In 571 BCE, the Ch’ang Sage, Lao Tze wrote the Tao te Ching, which is an extraordinary text dealing with the inward dimensions of man. His contemporary was the great statesman Confucious who wrote the Annalects which were concerned with outward issues facing man such as proper etiquette due to friends, family and the government. China is the earliest culture known to this author to produce two schools of thought which aimed to address man from their own vantage point.
Circa 100 BCE, a tradition developed which split Buddhism into two separate schools. There was the Mahayana, the Greater Way, which was concerned with a inner dimensions of man. Theravada Buddhism, on the other hand, was concerned with the outward aspects of Buddhism – the size of the begging bowl, the correct dye to be used for one’s garments and so forth. Thus the inward school split from the outward school.
In Jerusalem, Christ proclaimed that he did not come to do away with the Mosaic Law but to fulfill it (Matthew 5:17) – to reintroduce the inward, spiritual teachings of Judaism to a rabbinical tradition that had ossified to being an hollowed out cask. But he was rejected by the rationalist rabbis and the Jewish community split into two. Firstly, there were those who continued to follow the harsh outwardly legalist teachings of the rabbis. The second group followed spiritual the teachings of Paul who believed that if one accepted Christ as his Lord and Saviour, it would be impossible for him to err, thus making laws unnecessary. Thus the spiritual and the legal were separated.
In 410 A.D, St. Augustine wrote The City of God, written in response to the sacking of Roman Empire. In his book St. Augustine argued that there are two cities, the City of God and the City of Men. The former is the domain of the spiritual and the latter the domain of the political. Augustine notes that political authority is necessary to tame humanity’s natural wickedness, so the state is a divinely sanctioned institution needed to curb man’s fallen nature. Augustine did not argue for a theocracy because he thought that the two cities should necessarily be separate. He believed that rulers should follow Christian principles and govern justly. So the celestial and the terrestrial were separated.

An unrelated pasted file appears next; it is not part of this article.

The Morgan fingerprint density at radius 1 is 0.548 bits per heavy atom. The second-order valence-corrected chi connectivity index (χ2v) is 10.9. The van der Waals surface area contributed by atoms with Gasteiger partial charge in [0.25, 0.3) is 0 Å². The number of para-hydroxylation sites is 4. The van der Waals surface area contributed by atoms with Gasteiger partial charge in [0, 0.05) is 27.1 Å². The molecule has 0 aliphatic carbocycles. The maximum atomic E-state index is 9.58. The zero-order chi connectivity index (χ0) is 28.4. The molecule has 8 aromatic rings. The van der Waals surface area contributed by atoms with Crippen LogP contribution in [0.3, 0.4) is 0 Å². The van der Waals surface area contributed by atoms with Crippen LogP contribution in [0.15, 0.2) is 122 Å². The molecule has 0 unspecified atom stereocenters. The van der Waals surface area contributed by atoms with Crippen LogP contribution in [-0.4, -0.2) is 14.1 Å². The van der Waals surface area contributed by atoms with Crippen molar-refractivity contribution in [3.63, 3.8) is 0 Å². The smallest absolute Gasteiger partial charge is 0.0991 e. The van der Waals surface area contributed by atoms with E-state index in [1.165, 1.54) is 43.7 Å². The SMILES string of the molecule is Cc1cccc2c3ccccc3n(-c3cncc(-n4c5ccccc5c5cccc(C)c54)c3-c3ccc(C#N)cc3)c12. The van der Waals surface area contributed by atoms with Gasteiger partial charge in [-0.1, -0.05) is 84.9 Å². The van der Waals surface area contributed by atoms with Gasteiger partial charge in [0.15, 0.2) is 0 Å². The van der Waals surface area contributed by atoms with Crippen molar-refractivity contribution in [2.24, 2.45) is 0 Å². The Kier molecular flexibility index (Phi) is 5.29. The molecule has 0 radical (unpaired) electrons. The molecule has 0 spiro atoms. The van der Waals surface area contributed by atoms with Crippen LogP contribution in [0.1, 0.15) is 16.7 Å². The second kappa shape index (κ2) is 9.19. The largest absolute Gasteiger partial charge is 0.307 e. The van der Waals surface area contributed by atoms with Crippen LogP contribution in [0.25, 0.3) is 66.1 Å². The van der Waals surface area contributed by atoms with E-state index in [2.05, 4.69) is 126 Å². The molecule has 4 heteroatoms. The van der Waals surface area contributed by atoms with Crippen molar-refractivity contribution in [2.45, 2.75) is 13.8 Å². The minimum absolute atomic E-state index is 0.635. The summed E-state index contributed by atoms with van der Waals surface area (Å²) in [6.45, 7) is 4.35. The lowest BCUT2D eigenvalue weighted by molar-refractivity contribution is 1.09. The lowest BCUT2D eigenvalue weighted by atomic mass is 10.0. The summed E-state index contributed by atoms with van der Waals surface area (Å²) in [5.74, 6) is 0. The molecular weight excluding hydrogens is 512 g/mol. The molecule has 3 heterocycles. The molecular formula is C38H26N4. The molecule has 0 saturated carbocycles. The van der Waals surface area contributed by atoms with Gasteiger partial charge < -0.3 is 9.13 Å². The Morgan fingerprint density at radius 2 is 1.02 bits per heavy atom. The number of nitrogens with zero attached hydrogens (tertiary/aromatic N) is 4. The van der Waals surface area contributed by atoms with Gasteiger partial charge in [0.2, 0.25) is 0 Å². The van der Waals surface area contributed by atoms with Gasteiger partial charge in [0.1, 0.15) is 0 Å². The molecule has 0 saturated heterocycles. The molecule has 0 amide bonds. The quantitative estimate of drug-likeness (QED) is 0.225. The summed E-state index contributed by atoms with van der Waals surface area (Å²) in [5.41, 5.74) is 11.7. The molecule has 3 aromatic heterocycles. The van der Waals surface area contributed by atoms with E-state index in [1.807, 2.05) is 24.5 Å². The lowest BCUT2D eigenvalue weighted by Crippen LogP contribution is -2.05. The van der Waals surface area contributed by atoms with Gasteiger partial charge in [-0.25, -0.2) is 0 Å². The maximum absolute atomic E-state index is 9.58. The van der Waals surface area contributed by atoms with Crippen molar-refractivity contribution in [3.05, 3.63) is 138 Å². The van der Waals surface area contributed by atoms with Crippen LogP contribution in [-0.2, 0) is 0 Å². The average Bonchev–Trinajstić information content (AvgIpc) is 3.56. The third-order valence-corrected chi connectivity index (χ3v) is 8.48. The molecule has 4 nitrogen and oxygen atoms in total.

The Holy Roman Empire would succeed Rome. This brought new questions about how to run the polity. There were two camps – the Church saw itself being above the Emperor in both ecclesiastical matters and those of governance. The Emperor, on the other hand, saw himself as above the Church in both celestial and in terrestrial affairs in what is called Caesorpapism. Victory over this disagreement swung to the Church at certain times and to the Princes at another. This disagreement violently escalated from debates in colleges to the battlefield until it bathed Europe in a tsunami of blood known as the European Wars of Religion. From the German Peasant’s War (1524-1525), these wars intensified after the Papacy started to prosecute Protestantism which culminated in the horrendous Thirty Years’ War and ended in the Toggenburg War in 1712. All these wars left Europe, according to some estimates, with over 18 million corpses.
The pendulum violently swung from the extreme claims of Christianity- turning God into man – and it violently swung to smash to the opposite extreme of turning man into God. Thus Human Rights acquired capital letters. Man’s rational faculty could thenceforth command in absolute terms. Humanism would debut during the French Revolution where its advocates plunged France deeper in blood. It was called the Reign of Terror where the state would eliminate anyone suspected of being an enemy of the Revolution. During the 10 months of the Reign of Terror at least seventeen thousand were officially killed and ten thousand died in prison without trial. Thus ‘les extrêmes se touchet.’